Particularly in philosophy, there’s an emphasis on being rational, and anything that doesn’t appear rational is often argued against. Seneca said, “To be angry is to be a madman”—there’s a long tradition of saying that to be entrapped by anger is not to have one’s full rational capacities. I think that’s a very narrow view of what anger is. It’s an emotion that can manifest in very different ways, that can have very different intensities, that looks very different in certain contexts. I respect Martha Nussbaum’s work; she has tremendously inspired me—I consider her to be a very brilliant person. But I do think that Martha Nussbaum is wrong. She paints anger with a broad stroke, suggesting that it’s always backward-looking, suggesting that it always has this impulse for revenge. I don’t think that’s necessarily the case. That’s not to say that people can’t do horrible things with their rage, but I think the kind of rage you have matters. I reject the notion that any and all instances of anger are always backward-looking, always static, always seeking revenge, and therefore that anger has no place. I reject it just as I reject the idea that what we call love is always beautiful, always feels good, is always what we need. I’m not persuaded by that.
You were finishing this book last year, in 2020, when the police killings of George Floyd and Breonna Taylor catalyzed an extraordinary movement that feels, in many ways, like a concrete manifestation of Lordean rage.
I started thinking about this subject from a philosophical perspective in 2012, with the killing of Trayvon Martin. Any kind of writer wants their work to be relevant, but the kind of work that I do, I don’t want it to be relevant. I really want it to age out. So in some ways I’m kind of sad that we’re still here, that the things that we’re angry about are still manifesting.
Did the scope of last year’s protests and marches shape your thinking about rage in response to racial injustice?
When the movement initially started, the phrase “Black Lives Matter” was controversial. There was uptake in the Black community, but there wasn’t a lot of uptake universally. In 2020, there was a shift. One of the things that I noticed, in this context, was that there were not just Black people who were outraged. To see that on a massive scale, even internationally—to see people marching in solidarity—as a Black woman, I don’t want to sound sappy, but it warmed my heart to know that we are not in this alone. We’re not imagining things, because they see it, too. The galvanizing that happened—across race, across class, across gender—allowed me to see things from a different perspective. It most definitely added to moving my thinking beyond Black rage. That’s why this is not a book about Black rage—it’s a rage that any of us can have as a result of racial injustice.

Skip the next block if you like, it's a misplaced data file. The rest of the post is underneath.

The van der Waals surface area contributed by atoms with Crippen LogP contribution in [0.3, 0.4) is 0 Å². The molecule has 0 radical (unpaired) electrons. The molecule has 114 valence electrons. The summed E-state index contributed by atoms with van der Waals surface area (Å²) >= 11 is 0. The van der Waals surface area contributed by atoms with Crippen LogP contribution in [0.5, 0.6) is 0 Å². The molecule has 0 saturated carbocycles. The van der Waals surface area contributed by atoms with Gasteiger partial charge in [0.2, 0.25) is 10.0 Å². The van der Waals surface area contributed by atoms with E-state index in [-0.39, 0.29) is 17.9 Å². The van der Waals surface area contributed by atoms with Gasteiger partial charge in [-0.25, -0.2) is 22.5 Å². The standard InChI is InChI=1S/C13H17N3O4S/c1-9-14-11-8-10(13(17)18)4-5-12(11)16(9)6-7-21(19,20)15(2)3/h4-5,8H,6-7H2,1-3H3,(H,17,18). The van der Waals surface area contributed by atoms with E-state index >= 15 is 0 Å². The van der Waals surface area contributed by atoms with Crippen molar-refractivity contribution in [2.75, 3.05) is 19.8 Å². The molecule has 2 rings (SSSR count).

Black anger has so often been weaponized against Black people. Do you see this as a reclamation of that anger?
One of the things I’ve been concerned about, as far as philosophy is concerned, is calls for civility. I’m very concerned about silencing tools, and the ways—the very brilliant ways—that people can use emotions, attitudes, and certain norms to keep people in check without using more powerful forces of oppression. I’ve seen how anger has been used as a tool to do that as it relates to women, and also as it relates to people of color. Anytime you see that an emotional attitude is acceptable for powerful people, but is never acceptable for those who are less powerful, then you know that’s something that perhaps you need to reclaim for yourself. In the book, I mention the Brett Kavanaugh hearing, and how Christine Blasey Ford had to comport herself in ways in which Kavanaugh did not have to. I think of the way in which Mike Brown was depicted as this beastly figure who was getting mad that someone was shooting at his body, and that is supposed to be justification for his death. I think it is a conquest to reclaim anger, because there is power in it.
You have another book coming out soon addressing the concept of forgiveness. How do these ideas fit together for you?
I came to the topic of anger through my research on forgiveness. As I was reading what philosophers have said about what forgiveness is, what it requires, should we do it, et cetera, I discovered that one of the more popular philosophical definitions of forgiveness was “letting go of anger.” That immediately bothered me—why do people have a problem with holding on to anger? What’s wrong with that? Letting go of anger could be one way to forgive, but there are other ways that one can forgive, too. I’m interested in expanding what forgiveness can be—it doesn’t look the same way in every instance. I’m trying not to be so academic about this, but forgiveness can involve a variety of practices. I could decide to hold on to my anger, and decide not to hate the person anymore. I could decide to look at the person in a new light, not just as the performer of their wrongdoing. I could decide not to engage in revenge. And I can engage in any of these things with a particular aim—for example, in order to achieve some kind of repair between myself and the wrongdoer, or in order to get some kind of release for myself or for the wrongdoer. It doesn’t always have to be about letting go of anger. You can forgive and still be angry.